The work Libby produced at Ahvaland was covered in the local newspaper in Åland. Both the work and the concepts that were developed have led to the planning of a workshop based around the experience to be held at The Whitworth Gallery in Manchester in February 2017. 

A picture of the artwork Silence Has Long Shadows by Tiina Pyykkinen, 2015
Mark Devereux Projects and the Finnish Art Agency: Silence Has Long Shadows by Tiina Pyykkinen, 2015 Image courtesy Finnish Art Agency.
Clay "conversations" pots after pit-firing, part of the Border art project in Finland.
Borders project: Clay "conversations" pots after pit-firing. Image copyright: Lou Gilbert Scott and Anne Brodie
Observations around Åland - seaweed. Photo © Libby Scarlett
Observations around Åland - seaweed. Photo © Libby Scarlett
Etching (2 of 3) - prints made from the seaweed and moss which covers much of the Åland islands, Finland. Photo © Libby Scarlett
Etching (2 of 3) - prints made from the seaweed and moss which covers much of the Åland islands, Finland. Photo © Libby Scarlett

About Mark Devereux

Mark Devereux graduated from BA (Hons) Photography and MA Fine Art at Staffordshire University in 2006. Responding to limited opportunities available in the region, immediately after graduating he founded Blank Media Collective and later BLANKSPACE Gallery. During six-years as Director of the organisation he was pivotal in providing numerous early-career artists from the UK and abroad with their first exhibition, performing or writing opportunity. Devereux holds over 10-years experience working across the art sector, working with more than 350 artists, curating over 100 exhibitions and events, publishing 4 books and facilitating numerous artist development programmes.


About Laura Köönikkä

The founder of Finnish Art Agency, Master of Arts (Art History) Laura Köönikkä, is a Helsinki-based curator with over ten years of experience from culture sector. She has been coordinating various projects as a curator and producer internationally, for example with Kunsthall Grenland in Norway and Espace Louis Vuitton Tokyo in Japan. Köönikkä was the curator for international art magazine FAT Finnish Art Today. She is a member of Finnish Young Artist of the Year committee and a curator team member for global APT – Artist Pension Trust.

About Lou Gilbert Scott

Lou is a potter and itinerant artist. Following an M.A at the RCA in 2003 her work focused on the ephemeral qualities of material and making and the symbolic value of the vessel as keeper of narratives. Her artistic practice has taken her into the landscape through making and walking, mapping geographical and historical journeys using clay as the conduit between people and place. 

About Anne Brodie

Anne Brodie is a visual artist with a cross disciplinary approach to her work. After a first degree in Biology, she completed an MA at the Royal College of Art in 2003. The recipient of Wellcome Trust Arts and Arts Council Awards, her practice is process driven, usually working collaboratively at the boundaries between science and art, with a recurrent theme around notions of absence and edges - from the non-object aspects of working with clay and glass, to the emptiness of Antarctica and ephemeral living light source of bioluminescence and its external relationship with the human body.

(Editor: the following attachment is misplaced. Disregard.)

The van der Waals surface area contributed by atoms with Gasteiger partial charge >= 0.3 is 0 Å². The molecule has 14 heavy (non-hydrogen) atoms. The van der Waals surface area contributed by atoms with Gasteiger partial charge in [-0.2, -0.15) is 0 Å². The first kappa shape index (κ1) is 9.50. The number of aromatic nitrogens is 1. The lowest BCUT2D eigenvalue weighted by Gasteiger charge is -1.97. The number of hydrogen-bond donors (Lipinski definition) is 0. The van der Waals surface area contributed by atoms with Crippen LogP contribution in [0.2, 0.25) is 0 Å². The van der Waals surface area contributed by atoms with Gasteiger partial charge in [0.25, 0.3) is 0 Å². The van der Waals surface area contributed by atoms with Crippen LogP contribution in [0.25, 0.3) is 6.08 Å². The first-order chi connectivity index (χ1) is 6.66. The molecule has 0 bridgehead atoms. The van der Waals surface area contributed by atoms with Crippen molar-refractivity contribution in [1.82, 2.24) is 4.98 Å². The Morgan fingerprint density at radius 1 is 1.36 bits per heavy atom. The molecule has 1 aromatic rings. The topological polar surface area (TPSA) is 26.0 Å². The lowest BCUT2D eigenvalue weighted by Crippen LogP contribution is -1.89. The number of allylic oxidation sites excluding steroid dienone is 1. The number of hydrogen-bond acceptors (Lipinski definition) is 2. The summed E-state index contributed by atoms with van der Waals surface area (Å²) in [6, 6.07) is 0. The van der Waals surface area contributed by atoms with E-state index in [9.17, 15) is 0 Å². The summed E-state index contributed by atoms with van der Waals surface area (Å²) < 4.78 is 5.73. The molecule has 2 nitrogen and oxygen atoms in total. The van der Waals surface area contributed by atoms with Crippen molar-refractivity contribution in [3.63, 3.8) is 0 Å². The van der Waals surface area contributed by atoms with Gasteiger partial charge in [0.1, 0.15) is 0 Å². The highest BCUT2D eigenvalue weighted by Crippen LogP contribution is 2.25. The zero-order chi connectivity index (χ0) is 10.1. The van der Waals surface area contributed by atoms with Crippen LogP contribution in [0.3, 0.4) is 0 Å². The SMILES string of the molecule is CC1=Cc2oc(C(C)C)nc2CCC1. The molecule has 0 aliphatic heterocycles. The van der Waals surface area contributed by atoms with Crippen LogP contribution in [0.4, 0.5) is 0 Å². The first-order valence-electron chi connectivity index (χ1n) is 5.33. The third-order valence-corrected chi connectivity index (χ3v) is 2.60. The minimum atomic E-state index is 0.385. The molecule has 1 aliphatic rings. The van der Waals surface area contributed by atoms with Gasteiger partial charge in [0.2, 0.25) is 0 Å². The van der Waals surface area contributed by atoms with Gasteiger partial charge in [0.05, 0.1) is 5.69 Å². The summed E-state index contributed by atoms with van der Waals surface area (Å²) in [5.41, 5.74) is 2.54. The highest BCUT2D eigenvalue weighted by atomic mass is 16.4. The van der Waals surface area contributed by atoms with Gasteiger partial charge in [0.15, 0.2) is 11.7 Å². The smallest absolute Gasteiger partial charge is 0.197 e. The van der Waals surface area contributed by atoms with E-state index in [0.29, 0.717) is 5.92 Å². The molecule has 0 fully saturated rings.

About Libby Scarlett

Based in the North West of England, Libby Scarlett studied at Manchester School of Art, graduating in 2009. Since then she has worked independently and exhibited internationally. Highlights include a solo show at Women’s Studio Workshop in New York in 2014, and group shows in Austria, Czech Republic, Finland, Hungary, Italy, UK and the USA. 

Libby has been involved in residencies at Salzburger Kunstverein in Austria, at Women’s Studio Workshop in New York and at Hot Bed Press in Manchester. Awards include: The Phil Thomas Foundation Grant; Honourable Mention (European Artist Book Awards); Publication of the year (Think Tank awards). She has also spoken at The New York Center for Book Arts, and teaches as an associate lecturer at Manchester School of Art. Libby’s book works are held in collections internationally and she is a founding and active member of the collectives Studio Tej and Parlour Press. 

Libby’s work seeks to cultivate an intimacy with oneself, and ask, what is it to be alone but not lonely? By placing oneself in, or seeking out, quiet and solitude, she believes transformation is possible. As such, Libby’s work documents experiments that strive for an inner sense of stillness and clarity. Rather than these being narcissistic or inward-looking explorations, they endeavour to connect with what is natural as opposed to technological surroundings that increasingly rule modern life.